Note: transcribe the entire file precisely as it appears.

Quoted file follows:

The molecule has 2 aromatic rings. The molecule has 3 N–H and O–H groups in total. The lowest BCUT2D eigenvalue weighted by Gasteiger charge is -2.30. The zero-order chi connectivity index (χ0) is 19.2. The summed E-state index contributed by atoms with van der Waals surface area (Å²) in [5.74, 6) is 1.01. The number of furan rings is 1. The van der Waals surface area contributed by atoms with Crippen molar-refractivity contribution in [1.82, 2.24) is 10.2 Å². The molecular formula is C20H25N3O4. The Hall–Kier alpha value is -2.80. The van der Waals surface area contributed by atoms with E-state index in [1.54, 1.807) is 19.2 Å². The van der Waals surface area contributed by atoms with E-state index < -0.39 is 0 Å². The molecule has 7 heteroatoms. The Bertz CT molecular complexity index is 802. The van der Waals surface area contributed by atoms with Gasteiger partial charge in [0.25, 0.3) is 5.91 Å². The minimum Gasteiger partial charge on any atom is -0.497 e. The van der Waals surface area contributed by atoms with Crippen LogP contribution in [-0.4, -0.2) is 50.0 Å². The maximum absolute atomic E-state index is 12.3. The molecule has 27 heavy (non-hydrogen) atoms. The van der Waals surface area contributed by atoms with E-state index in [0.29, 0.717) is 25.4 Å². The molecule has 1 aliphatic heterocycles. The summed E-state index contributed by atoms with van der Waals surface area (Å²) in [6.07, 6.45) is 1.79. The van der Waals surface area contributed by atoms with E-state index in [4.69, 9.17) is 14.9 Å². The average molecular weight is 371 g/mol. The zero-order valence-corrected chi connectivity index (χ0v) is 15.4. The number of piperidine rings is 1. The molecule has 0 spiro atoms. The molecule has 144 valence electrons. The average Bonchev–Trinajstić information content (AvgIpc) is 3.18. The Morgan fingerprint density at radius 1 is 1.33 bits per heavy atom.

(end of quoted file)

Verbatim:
The molecule has 2 aromatic rings. The molecule has 3 N–H and O–H groups in total. The lowest BCUT2D eigenvalue weighted by Gasteiger charge is -2.30. The zero-order chi connectivity index (χ0) is 19.2. The summed E-state index contributed by atoms with van der Waals surface area (Å²) in [5.74, 6) is 1.01. The number of furan rings is 1. The van der Waals surface area contributed by atoms with Crippen molar-refractivity contribution in [1.82, 2.24) is 10.2 Å². The molecular formula is C20H25N3O4. The Hall–Kier alpha value is -2.80. The van der Waals surface area contributed by atoms with E-state index in [1.54, 1.807) is 19.2 Å². The van der Waals surface area contributed by atoms with E-state index < -0.39 is 0 Å². The molecule has 7 heteroatoms. The Bertz CT molecular complexity index is 802. The van der Waals surface area contributed by atoms with Gasteiger partial charge in [0.25, 0.3) is 5.91 Å². The minimum Gasteiger partial charge on any atom is -0.497 e. The van der Waals surface area contributed by atoms with Crippen LogP contribution in [-0.4, -0.2) is 50.0 Å². The maximum absolute atomic E-state index is 12.3. The molecule has 27 heavy (non-hydrogen) atoms. The van der Waals surface area contributed by atoms with E-state index in [0.29, 0.717) is 25.4 Å². The molecule has 1 aliphatic heterocycles. The summed E-state index contributed by atoms with van der Waals surface area (Å²) in [6.07, 6.45) is 1.79. The van der Waals surface area contributed by atoms with E-state index in [4.69, 9.17) is 14.9 Å². The average molecular weight is 371 g/mol. The zero-order valence-corrected chi connectivity index (χ0v) is 15.4. The number of piperidine rings is 1. The molecule has 0 spiro atoms. The molecule has 144 valence electrons. The average Bonchev–Trinajstić information content (AvgIpc) is 3.18. The Morgan fingerprint density at radius 1 is 1.33 bits per heavy atom.